# Homework Help: Solving hyperbolic trigonometric equations

1. Oct 23, 2015

### scotty_le_b

1. The problem statement, all variables and given/known data
Show that the real solution $x$ of $$tanhx=cosechx$$ can be written in the form $x=ln(a \pm \sqrt{a})$ and find an explicit value for $a$.

2. Relevant equations
$$cosh^{2}x-sinh^{2}x=1$$
$$coshx=\frac{e^{x}+e^{-x}}{2}$$

3. The attempt at a solution
I reduced the original equation $$tanhx=cosechx$$ to $$0=cosh^{2}x-coshx-1$$ I used the quadratic formula to get $coshx= \frac{1 \pm \sqrt{5}}{2}$. I discarded $\frac{1- \sqrt{5}}{2}$ since $coshx$ must be greater than 0. I then expanded the solution to $$e^{x}+e^{-x}=1+ \sqrt{5}$$ I rearranged this to a quadratic in $e^{x}$ and solved using the quadratic formula and then took logs of both sides to get: $$x=ln\Bigg(\frac{1+ \sqrt{5}}{2} \pm \sqrt{\frac{1+ \sqrt{5}}{2}}\Bigg)$$ Obviously from this the solution can be expressed in the form $x=ln(a \pm \sqrt{a})$ when $a= \frac{1+ \sqrt{5}}{2}$. I feel like this is cheating though since the question asks me to show the solution can be expressed in a specific form and then find the solution. Is it acceptable to find the solution and show it can be expressed in that form even with the wording of the question? I couldn't think of any other way to show the solution could be expressed in that form without explicitly solving it first.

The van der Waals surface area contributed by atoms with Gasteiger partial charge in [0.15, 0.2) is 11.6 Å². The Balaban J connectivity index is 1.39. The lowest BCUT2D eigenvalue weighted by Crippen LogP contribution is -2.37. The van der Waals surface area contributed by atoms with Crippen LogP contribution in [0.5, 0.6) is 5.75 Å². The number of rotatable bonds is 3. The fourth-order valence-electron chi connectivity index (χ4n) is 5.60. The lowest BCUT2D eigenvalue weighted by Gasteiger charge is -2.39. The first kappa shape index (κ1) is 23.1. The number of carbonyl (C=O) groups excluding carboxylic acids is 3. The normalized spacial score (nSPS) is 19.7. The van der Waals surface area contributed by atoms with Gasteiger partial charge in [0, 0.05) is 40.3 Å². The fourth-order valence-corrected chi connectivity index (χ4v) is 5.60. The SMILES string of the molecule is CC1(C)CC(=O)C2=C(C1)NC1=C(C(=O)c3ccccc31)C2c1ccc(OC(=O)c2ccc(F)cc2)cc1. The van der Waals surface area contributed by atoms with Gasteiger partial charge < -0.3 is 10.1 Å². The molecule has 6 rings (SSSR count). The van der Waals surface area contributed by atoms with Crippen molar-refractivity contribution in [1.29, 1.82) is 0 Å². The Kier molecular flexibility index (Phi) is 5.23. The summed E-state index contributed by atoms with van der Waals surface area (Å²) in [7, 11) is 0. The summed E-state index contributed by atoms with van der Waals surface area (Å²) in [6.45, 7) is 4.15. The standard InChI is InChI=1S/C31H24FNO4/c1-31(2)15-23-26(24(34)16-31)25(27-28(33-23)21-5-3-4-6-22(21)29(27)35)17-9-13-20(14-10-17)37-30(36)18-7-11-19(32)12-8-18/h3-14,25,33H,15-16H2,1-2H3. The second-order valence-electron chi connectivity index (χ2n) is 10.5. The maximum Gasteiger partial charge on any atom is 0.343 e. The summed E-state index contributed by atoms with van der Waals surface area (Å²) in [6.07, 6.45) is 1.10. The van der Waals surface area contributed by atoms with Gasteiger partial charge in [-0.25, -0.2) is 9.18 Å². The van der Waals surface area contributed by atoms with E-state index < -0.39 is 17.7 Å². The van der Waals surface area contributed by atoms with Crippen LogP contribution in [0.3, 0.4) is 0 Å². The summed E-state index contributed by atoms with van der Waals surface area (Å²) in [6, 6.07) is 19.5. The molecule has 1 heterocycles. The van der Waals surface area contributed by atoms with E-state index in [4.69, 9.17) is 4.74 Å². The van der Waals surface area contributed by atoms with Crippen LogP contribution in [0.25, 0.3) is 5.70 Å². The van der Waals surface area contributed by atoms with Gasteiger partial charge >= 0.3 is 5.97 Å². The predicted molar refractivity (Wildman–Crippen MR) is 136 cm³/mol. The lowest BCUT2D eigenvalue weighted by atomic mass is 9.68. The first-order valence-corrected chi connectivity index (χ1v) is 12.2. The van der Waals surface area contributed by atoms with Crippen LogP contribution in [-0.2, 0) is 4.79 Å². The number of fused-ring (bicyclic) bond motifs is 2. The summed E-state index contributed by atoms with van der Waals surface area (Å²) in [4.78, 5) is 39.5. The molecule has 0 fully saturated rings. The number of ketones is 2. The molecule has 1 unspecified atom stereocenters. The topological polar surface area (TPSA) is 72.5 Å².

2. Oct 23, 2015

### PeroK

It's hardly cheating. I suspect it's just the wording of the question.